Drawn from a computer-generated 3-D model, the images above depict an accurate reconstruction of the Lumpkinís Jail complex. Based on first-hand accounts, Sanborn Fire Insurance maps, etchings and daguerreotypes dating to the 1850ís, the form, materials and situation of the four building owned by Robert Lumpkin are shown as they were when the jail was in use between the mid-1840ís and 1865. In the rendering you see the dwelling house (1) where Robert and lived with Mary, his wife and former slave, and their five children. The hotel & tavern (2) where Lumpkin entertained potential slave buyers lies to the
The atrocities of Lumpkinís Jail came to an end with the fall of Confederate forces heralding the end of the Civil War. And, similar to the newly freed slaves once held behind its bars, the jail building soon breathed in a new and better life. In 1867, only two years after the cries of beaten men, women and children could be heard emanating from “the Devilís Half-Acer”, Mary Lumpkin leased the property to Reverend Nathanial Colver, a Baptist minister who hoped to establish a religious school for those previously enslaved. Stepping over the same iron ring in the floor that once tethered slaves while they were whipped, Mr. Colver taught classes to a quickly growing number of students and soon Lumpkinís Jail became The Colver Institute, later known as the Richmond Theological Seminary. Upon moving into more spacious quarters in 1870, this small school once housed in a s1ave prison adopted the title it still holds proudly today,
Virtual reconstruction of Lumpkinís Jail based on Archeological evidence and historical records (above). Virginia Union University, shown circa 1909, evolved from The Colver Institute, which used Lumpkinís Complex as their first facilities (below).
Erected 2011 by Richmond Slave Trail Commission. (Marker Number 15.)
Location. 37° 32.196′ N, 77° 25.712′ W. Marker is in Richmond, Virginia. Marker can be reached from East Franklin Street east of North 15th Street. Touch for map. These markers are located in a parking lot between E Franklin St and Broad St just east of I-95. Marker is in this post office area: Richmond VA 23219, United States of America.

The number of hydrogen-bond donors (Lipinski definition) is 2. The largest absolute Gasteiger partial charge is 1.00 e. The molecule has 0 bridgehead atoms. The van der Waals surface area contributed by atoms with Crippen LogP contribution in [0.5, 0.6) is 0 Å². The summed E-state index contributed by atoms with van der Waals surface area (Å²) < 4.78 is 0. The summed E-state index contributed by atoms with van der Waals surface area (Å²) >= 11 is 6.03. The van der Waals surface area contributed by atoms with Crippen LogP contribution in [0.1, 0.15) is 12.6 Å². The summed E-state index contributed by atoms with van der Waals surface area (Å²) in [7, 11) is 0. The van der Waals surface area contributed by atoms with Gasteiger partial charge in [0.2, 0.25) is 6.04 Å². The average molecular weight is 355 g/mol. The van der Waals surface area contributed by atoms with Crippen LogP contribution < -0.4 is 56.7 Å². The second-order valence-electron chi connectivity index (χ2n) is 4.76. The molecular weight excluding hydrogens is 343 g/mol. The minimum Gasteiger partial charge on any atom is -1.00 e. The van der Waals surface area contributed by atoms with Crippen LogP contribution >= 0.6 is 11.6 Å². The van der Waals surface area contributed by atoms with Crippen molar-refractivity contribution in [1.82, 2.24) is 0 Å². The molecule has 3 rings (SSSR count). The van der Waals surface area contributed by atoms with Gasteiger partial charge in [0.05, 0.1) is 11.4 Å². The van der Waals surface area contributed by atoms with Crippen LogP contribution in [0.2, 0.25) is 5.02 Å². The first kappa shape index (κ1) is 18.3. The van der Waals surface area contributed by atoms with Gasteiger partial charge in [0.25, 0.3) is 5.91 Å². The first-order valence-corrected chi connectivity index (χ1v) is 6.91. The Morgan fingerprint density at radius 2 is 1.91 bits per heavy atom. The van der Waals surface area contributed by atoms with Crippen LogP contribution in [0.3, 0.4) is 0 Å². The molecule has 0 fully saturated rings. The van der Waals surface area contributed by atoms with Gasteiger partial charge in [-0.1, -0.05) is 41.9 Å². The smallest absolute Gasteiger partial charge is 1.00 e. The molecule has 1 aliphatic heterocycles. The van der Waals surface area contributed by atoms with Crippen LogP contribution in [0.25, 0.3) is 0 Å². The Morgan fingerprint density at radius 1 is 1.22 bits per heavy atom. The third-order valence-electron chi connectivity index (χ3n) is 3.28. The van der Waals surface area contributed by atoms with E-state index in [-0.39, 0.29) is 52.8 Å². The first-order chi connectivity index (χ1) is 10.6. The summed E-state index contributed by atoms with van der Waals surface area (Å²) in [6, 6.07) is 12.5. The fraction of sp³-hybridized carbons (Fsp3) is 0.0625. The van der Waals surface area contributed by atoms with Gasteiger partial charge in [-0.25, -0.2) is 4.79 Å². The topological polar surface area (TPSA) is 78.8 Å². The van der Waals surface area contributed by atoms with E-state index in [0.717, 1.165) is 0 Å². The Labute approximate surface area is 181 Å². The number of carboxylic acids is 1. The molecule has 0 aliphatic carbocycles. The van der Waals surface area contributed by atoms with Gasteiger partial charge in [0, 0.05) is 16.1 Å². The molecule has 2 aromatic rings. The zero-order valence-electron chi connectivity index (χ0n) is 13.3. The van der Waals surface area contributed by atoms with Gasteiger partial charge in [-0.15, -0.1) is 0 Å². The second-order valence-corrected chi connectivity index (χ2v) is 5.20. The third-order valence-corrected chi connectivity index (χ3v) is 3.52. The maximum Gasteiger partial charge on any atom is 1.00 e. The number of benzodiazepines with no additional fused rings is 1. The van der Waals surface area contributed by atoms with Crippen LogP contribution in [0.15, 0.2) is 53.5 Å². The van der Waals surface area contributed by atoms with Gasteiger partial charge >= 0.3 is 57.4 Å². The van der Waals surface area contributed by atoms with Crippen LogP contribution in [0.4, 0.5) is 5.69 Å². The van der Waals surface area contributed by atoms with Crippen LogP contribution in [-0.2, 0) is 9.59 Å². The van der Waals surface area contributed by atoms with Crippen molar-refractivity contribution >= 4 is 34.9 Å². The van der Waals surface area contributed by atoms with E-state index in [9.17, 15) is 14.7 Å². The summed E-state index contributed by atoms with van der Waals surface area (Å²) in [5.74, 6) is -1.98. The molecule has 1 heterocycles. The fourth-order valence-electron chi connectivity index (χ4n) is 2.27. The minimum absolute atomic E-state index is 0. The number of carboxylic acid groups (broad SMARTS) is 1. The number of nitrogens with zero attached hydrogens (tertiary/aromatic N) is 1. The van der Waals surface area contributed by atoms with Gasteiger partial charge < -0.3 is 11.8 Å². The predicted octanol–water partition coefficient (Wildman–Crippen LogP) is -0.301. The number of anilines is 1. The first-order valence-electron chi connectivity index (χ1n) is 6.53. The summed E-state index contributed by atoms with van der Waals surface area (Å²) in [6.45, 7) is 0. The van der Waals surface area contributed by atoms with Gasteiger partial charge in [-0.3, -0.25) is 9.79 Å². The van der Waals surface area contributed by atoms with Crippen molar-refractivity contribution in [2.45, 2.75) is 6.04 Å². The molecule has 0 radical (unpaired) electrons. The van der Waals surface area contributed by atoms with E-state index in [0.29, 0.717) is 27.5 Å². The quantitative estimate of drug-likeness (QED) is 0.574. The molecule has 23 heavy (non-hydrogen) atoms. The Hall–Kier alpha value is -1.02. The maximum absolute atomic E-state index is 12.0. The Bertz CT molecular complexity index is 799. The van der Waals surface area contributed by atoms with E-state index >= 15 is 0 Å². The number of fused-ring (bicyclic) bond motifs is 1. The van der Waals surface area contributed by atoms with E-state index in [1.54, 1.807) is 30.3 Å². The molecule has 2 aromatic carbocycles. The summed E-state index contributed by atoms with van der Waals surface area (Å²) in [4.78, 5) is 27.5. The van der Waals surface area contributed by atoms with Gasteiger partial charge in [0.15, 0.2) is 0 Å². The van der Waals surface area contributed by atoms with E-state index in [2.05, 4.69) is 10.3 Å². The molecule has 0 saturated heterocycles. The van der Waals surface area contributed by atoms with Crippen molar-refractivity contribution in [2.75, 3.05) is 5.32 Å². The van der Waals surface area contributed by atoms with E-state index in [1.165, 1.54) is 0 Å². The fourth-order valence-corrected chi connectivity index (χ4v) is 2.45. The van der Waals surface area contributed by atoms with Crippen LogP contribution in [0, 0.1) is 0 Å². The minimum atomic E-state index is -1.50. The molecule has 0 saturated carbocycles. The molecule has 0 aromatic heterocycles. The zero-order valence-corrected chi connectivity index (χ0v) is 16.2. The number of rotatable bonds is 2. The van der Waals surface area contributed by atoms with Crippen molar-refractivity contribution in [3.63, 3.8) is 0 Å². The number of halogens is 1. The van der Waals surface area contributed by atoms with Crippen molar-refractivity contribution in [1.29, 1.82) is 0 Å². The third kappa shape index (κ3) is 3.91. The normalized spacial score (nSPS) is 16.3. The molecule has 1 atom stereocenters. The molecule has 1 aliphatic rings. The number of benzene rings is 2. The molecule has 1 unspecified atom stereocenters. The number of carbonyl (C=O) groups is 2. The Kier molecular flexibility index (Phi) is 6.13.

Other nearby markers. At least 8 other markers are within walking distance of this marker. Old Negro Burial Ground (about 300 feet away, measured in a direct line); Execution of Gabriel (about 300 feet away); Richmondís African Burial Ground (about 600 feet away); First African Baptist Church (about 700 feet away); a different marker also named First African Baptist Church (about 700 feet away); Kahal Kadosh Beth Shalome (about 800 feet away); The Triangle (approx. 0.2 miles away); Monumental Church (approx. 0.2 miles away). Touch for a list and map of all markers in Richmond.
Also see . . .
1. Richmond City Council Slave Trail Commission. (Submitted on April 20, 2011, by Bernard Fisher of Mechanicsville, Virginia.)
2. History of Virginia Union University. Researched by Dr. Raymond P. Hylton, Professor of History (Submitted on April 20, 2011, by Bernard Fisher of Mechanicsville, Virginia.)
3. Old Marker at this Location. This marker replaced an older one at this location also titled “Lumpkin's Jail” (Submitted on April 20, 2011, by Bernard Fisher of Mechanicsville, Virginia.)
4. Old Marker at this Location. This marker replaced an older one at this location titled “The Slave Trade in Richmond” (Submitted on April 20, 2011, by Bernard Fisher of Mechanicsville, Virginia.)
Categories. • Abolition & Underground RR • African Americans • Education •
Credits. This page was last revised on June 16, 2016. This page originally submitted on April 20, 2011, by Bernard Fisher of Mechanicsville, Virginia. This page has been viewed 1,766 times since then and 122 times this year. Photos: 1, 2, 3, 4, 5, 6, 7, 8, 9, 10, 11, 12. submitted on April 20, 2011, by Bernard Fisher of Mechanicsville, Virginia.